You’ve been on teams, so you already know from experience that many, if not most, decisions are best made closest to where the actual work is being done. Now’s your turn as a leader to make sure that happens on your projects.
There isn’t much good that can be said about COVID-19, but it appears that many organizations, project leaders and teams rose to the challenges it posed to their work.
All of us are doing things differently than we did 16 or 17 months ago before offices closed and travel ceased. Our organizations are planning, managing and delivering projects differently, too. And in measurable, demonstrative ways, that’s actually turned out to be a good thing—or at least the start of something good.
Forced to pivot suddenly in March 2020, many organizations and teams became more focused on outcomes than processes. It was the only way to keep critical initiatives up and running, to meet strategic goals, to stay in the game. In doing so, a new kind of organization is emerging—something Project Management Institute’s new report, Pulse of the Profession 2021: Beyond Agility, calls a “gymnastic enterprise.”
These gymnastic organizations are empowering their people to become "changemakers" who, regardless of their role, are inspired and equipped to turn ideas into reality. This happens when people continuously get better at what they do, by building a holistic portfolio of skills. And it happens when they're supported by a strong organizational culture, strong leaders, and a strong talent management function.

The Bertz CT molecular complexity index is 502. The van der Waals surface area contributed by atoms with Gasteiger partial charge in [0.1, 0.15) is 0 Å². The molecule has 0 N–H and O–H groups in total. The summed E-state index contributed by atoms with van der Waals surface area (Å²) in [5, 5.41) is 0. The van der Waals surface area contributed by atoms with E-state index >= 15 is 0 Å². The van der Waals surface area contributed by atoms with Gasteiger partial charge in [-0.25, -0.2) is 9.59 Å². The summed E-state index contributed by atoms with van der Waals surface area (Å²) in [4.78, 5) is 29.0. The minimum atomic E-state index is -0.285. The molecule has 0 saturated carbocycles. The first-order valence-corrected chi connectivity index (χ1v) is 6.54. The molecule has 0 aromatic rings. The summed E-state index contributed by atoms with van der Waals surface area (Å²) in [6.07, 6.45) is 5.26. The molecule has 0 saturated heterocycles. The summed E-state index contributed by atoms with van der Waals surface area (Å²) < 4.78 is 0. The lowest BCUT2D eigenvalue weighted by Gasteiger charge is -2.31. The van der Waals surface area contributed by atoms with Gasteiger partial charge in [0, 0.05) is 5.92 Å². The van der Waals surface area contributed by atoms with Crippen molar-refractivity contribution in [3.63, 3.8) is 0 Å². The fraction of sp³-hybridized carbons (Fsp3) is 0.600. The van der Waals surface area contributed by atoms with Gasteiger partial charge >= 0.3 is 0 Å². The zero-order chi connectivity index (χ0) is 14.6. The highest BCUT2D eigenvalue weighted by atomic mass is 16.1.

Here are some key findings from the report, released last month:
>> Despite the pandemic, organizations and their people found new ways of working and delivering value, with digital transformation leading the charge. And although many planned projects were put on hold, of those that did forge ahead, more met original goals and business intent, more were completed within budget and on time, and wasted investment due to poor project performance declined compared to last year's survey.
>> Gymnastic enterprises were more likely to have high levels of organizational agility (48 percent versus 27 percent) and to use standardized risk management practices. They were able to adapt faster to the pandemic, being far more likely to have undergone business change in 2020. And they were much more likely to have seen increased productivity (71 percent versus 53 percent) and better project outcomes in 2020—in turn, resulting in less wasted investment, according to the report.
Gymnastic enterprises are empowering their people to work smarter in three key ways:
1. Mastering different ways of working—whether that’s agile, predictive, or hybrid approaches, or a range of tech-enhanced tools
2. Elevating people skills—what the report calls power skills—to ensure effective leadership and communication
3. Building business acumen to create well-rounded employees who have deep expertise and can see the bigger picture.
The report explores these new ways of working:
>> Gymnastic enterprises are more likely than traditional enterprises to use agile and hybrid approaches, and less likely to use waterfall. Yet it isn’t as simple as moving away from waterfall, but rather taking a more balanced and customized approach for the project at hand.